For the Tribeca Film Festival, I was able to get a press pass for The Game of Nerds and spoke with several directors, producers and actors. One of my conversations was with a costume designer.
Alexandra Engelson has been in the Costume and Wardrobe Department on her IMDb for numerals shows and films including The Equalizer, starring Queen Latifah, Shock Docs: Devil Made Me Do It for Discovery+ (about the same case from the latest Conjuring film), and a 2021 short film, Leylak.
When I watched the short, Leylak about a Turkish immigrant family in NYC who deal with a death during the height of the pandemic, I immediately noticed the masks. The teenage daughter wore a bright, floral mask. Her father has on a dark fabric. This was all on purpose. Engelson explained she spoke with the screenwriter and learned it is common for immigrants would sew their own things from old fabrics to save money. So she went in search of Turkish-owned shops around NYC and found handmade masks. The daughter’s mask was made from old pajamas. The father’s mask was from an old work shirt. Then there was the presentation of the wardrobe. The father’s shirts were wrinkled, a detail lost on-screen but important for the actor. He’s grieving, tired, overworked, and underpaid. He doesn’t have time to iron his shirts and at this point, doesn’t care.
This is one example of the work of the costume department. So much detail for a 17 minute short film that allowed an audience to know more about each character. Yet, not many got to speak with her during the promotion.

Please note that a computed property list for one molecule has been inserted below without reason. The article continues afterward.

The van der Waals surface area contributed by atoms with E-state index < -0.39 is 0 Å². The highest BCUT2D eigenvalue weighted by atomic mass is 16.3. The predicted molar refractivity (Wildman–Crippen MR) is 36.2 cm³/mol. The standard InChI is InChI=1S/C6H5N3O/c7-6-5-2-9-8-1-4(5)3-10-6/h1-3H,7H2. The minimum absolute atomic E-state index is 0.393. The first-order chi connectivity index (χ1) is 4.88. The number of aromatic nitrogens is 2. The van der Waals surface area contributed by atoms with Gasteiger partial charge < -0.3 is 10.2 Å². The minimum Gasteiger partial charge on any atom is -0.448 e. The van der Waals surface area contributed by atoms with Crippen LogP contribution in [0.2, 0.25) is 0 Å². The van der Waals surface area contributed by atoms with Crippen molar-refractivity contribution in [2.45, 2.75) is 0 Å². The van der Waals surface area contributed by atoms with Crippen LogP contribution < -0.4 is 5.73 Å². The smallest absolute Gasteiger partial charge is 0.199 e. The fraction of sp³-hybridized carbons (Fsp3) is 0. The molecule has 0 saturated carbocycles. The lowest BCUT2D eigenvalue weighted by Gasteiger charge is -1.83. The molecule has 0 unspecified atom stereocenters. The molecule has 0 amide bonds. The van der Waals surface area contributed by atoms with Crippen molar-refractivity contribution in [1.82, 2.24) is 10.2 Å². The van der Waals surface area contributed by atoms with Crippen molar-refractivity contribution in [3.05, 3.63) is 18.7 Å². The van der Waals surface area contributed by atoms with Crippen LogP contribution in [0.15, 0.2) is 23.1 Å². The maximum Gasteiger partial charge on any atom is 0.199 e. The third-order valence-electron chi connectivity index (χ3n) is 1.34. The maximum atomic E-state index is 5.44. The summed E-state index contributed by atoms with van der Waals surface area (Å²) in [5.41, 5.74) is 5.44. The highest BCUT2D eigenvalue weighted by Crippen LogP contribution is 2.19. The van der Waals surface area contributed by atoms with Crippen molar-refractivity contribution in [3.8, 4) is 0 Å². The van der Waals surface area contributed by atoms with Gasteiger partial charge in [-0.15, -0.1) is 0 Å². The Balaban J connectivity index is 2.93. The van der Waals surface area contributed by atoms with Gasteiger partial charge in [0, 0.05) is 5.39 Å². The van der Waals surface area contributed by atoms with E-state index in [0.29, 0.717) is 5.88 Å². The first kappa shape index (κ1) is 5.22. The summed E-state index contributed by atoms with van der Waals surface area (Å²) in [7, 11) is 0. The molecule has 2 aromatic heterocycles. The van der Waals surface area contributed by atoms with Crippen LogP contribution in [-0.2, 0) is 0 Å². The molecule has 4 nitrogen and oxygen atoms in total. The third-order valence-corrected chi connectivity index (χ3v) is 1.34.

Why are costume departments often ignored? One theory is, unfortunately, sexism. A primarily female-heavy department and not perceived as tech-heavy, even though the tools used in a costume department are vital, therefore it usually has a lower budget than other departments. Engelson shared this article from Variety on how the topic is changing. Films are a collaboration because everyone is necessary and everyone deserves to get their voices heard. This article and my discussion with Engelson were about that.
The truth is that many costume departments are not consulted, credited and don’t get residuals. Engelson explains, “Costume designers are storytellers. We work with the writer, director and actors to complete the story.”
As she continues her work as a costume coordinator and designer, she also has expanded her career to include writer and producer. She has written and is producing a pilot called, The Traveling Saleswoman. Inspiration came to her when she saw a dress.
“I saw this and wondered, “What is the story behind the person who bought this? Why would they wear this?”
She started writing about a woman whose husband is murdered so she decides to solve the case.
“That was not what came to my mind, but now I want to find out more!” I replied. I mean, who wouldn’t want to watch that? And all because of a dress?
When it comes to films and television, it takes a village. Let’s start acknowledging all the different people involved. To learn more of Engelson’s work, visit her website: https://www.aoengelson.com/
Here is the trailer for Leylak: